This project explores the reinterpretation of nature worship through man’s re-association with sacred groves to revitalize the idea of co-existence with the natural biosphere.

Sacred groves are protected natural forests by ethnic groups. The idea of ‘sacred’ is attached with the intention of carrying forward the feeling of respect towards the flora and fauna, throughout generations. However, over the last few decades there has been a drastic decline in the number of sacred forests in India due to deforestation, commercial activities, urbanization, etc.

Ethnic groups or tribal communities are forcefully made to move away from their traditional occupations which are in harmony and balance with Mother Nature. The Kani tribal community residing in parts of the Western Ghats of Kerala and Tamil Nadu, is one such group, with tremendous knowledge about ethnomedicine.
Ethnomedicine makes use of leaves , roots and other plant parts to cure ailments without using chemicals. However, since some of these plants are patented by powerful companies, they do not have the right to grow, use or sell these herbs. They are forced to take up jobs like rubber tapping, manual labor, etc.

This project looks at bringing back the lost ‘sacred’ traditions of the Kani community, to create a space where there is ‘nature worship’, but in a modern context. A space where traditional knowledge is relevant to present times. A space where community gathering, teaching, healing, learning, making and selling of an ancient tradition is recreated.

Kani-kaav, is a possible reality for the Kanis where they become the masters of their own place. The materials used in the project are the same materials used by the Kanis in building their own houses. Hence, this proposition not only makes use of local craftsmanship and local materials, but is also cost-effective. The aspiration of the Kanis to push themselves into the modern world while retaining their strong roots, is expressed through the architectural crafting and design.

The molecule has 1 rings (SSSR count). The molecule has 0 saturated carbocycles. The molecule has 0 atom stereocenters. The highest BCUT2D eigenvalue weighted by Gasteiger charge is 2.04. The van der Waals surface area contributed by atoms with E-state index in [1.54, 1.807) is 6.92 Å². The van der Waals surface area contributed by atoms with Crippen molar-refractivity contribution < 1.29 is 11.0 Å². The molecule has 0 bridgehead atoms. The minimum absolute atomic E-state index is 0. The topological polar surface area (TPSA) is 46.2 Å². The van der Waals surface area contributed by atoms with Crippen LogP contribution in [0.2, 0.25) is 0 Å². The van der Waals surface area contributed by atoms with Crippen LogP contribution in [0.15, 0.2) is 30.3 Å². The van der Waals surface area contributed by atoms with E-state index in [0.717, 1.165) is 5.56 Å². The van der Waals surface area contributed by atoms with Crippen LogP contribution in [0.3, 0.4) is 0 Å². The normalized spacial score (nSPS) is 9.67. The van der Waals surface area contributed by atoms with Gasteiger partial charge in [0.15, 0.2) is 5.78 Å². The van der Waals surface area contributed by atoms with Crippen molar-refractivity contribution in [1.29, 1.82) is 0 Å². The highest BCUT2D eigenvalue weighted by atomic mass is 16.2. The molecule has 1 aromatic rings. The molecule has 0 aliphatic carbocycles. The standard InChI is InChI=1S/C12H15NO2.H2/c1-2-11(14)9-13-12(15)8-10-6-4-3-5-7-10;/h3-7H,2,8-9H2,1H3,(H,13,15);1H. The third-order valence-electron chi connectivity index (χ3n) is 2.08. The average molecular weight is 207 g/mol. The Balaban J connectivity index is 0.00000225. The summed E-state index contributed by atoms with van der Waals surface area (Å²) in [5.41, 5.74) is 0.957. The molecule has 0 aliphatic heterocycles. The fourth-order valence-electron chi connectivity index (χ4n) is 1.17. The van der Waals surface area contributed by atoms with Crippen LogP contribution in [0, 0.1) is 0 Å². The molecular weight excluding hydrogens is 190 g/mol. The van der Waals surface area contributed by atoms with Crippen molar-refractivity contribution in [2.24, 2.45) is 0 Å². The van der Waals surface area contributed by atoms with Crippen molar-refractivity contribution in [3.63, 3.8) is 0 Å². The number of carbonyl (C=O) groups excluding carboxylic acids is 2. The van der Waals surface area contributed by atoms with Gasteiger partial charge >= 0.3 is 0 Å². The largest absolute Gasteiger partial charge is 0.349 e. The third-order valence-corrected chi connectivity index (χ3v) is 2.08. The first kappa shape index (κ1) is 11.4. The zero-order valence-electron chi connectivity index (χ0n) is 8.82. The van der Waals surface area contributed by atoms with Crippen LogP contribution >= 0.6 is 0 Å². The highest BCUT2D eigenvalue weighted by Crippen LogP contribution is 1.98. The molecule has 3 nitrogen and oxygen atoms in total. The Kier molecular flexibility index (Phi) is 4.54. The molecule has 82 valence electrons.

Crucial Research Data :
Sacred groves in Kerala have declined from over 10,000 to 600 in the last 60 years. The Forest zone is at present faced with the danger of monocropping and loss of tribal culture and indegenous livelihood. 92.16 percent of India’s rubber cultivation lies in the state of Kerala. Scientists have linked rubber monoculture to reduction in water reserves, soil productivity and biodiversity in South-East Asia.

According to 2011 census there are 24,000 Kanikkars, living in several districts of Kerala and Tamil Nadu. A total of 174 medicinal plants belonging to 69 families are identified which have been employed by the tribal community for the treatment of various ailments. In 1995 the Kanis were forbidden from selling or growing 'Arogyapacha', one of their most powerful herbs.

Project Data : Overall Site Area- 23 acres; Built - 5178 sqm; Open - 3594 sqm; Remaining site area - Afforestation using Indigenous Flora.

Professors (Mehul Patel, Nagaraj Vastarey, U Seema Maiya and Anup Naik)